On The Money - In Brief

Mergers, Acquisitions and Financial Results

- Billionaire Naguib Sawiris said Wind SpA, the unprofitable Italian phone company he's offered to buy for 12 billion euros ($15.4 billion), will eventually be merged with Orascom Telecom Holding SAE, Egypt's biggest phone company. Weather Investments, Sawiris's personal investment vehicle, is bidding for Wind with IPE-Ross, a fund backed by French financier Philippe Nguyen and Wilbur Ross, the chairman of U.S. investment company WL Ross & Co. Sawiris, 50, is chairman and chief executive of Cairo-based Orascom. Sawiris wants Wind, Italy's second-biggest fixed-line phone company and the No. 3 wireless company, so he can create a pan- Mediterranean telephone company, he said in an interview in Cairo on April 3. Combining Orascom with Wind ``would provide a lot of stability'' after the company's debt is reduced, he said. Orascom is present in eight markets including Algeria, Egypt and Tunisia.

- Morocco’s second largest cellco Médi Télécom (Meditel) has contracted technology vendor Siemens to provide it with a second GPRS platform, with the aim of broadening its limited GPRS network coverage, as well as improving data transfer quality and security. At the end of 2004, Meditel’s GSM network had around three million users, behind rival Maroc Télécom, which had 6.36 million subscribers.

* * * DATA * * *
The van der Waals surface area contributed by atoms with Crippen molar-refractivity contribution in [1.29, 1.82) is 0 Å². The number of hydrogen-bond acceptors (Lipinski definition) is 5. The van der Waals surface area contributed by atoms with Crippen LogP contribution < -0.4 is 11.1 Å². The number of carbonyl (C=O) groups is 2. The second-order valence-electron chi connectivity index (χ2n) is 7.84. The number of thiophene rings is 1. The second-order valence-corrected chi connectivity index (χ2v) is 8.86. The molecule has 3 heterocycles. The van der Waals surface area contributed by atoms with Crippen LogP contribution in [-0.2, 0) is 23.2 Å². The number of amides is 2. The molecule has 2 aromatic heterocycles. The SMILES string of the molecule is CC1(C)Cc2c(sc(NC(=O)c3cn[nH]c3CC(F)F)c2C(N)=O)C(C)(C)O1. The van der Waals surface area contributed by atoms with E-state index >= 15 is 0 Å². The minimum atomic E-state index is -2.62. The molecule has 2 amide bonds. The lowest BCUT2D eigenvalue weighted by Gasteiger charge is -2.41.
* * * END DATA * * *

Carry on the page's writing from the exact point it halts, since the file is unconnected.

- The Thuraya Satellite Communications Company will post a USD26m profit on revenues of around USD270m for 2004. This represents a decline from a USD38m profit in 2003 but is due to depreciation on its two satellites. Libyan operations are expected to boost profits in 2005.

- South African technology company Dimension Data (Didata) said on Monday it plans to buy Australian IT consulting company Bellerephon Group, for an undisclosed amount. "We're not disclosing the value because it is immaterial," a company official said. "We intend to buy the firm by September 30 upon certain business performance conditions being met." Didata said the unlisted Bellerephon would enable the firm to upgrade its clients' Microsoft technology efficiently while reducing costs.

- The Nigerian Ministry of Communications has announced it is delaying the sale of government owned PTO Nigerian Telecommunications Limited (NITEL) until the third quarter of 2005, but declined to give a reason for its actions. The Bureau for Public Enterprises (BPE) had originally said it hoped to offload a 51% stake in the beleaguered NITEL by June. The state’s last attempt at a stake sale failed in March 2003 after the preferred bidder, International London Limited (ILL), failed to pay the USD1.11 billion asking price and the latest sell-off was provoked by the government’s annulment of an NITEL management contract over alleged incompetence; Pentascope of the Netherlands had been given the three-year USD12 million contract when ILL pulled out of the sale. South Africa’s dominant telecoms services provider Telkom SA is thought to be among the companies interested in NITEL.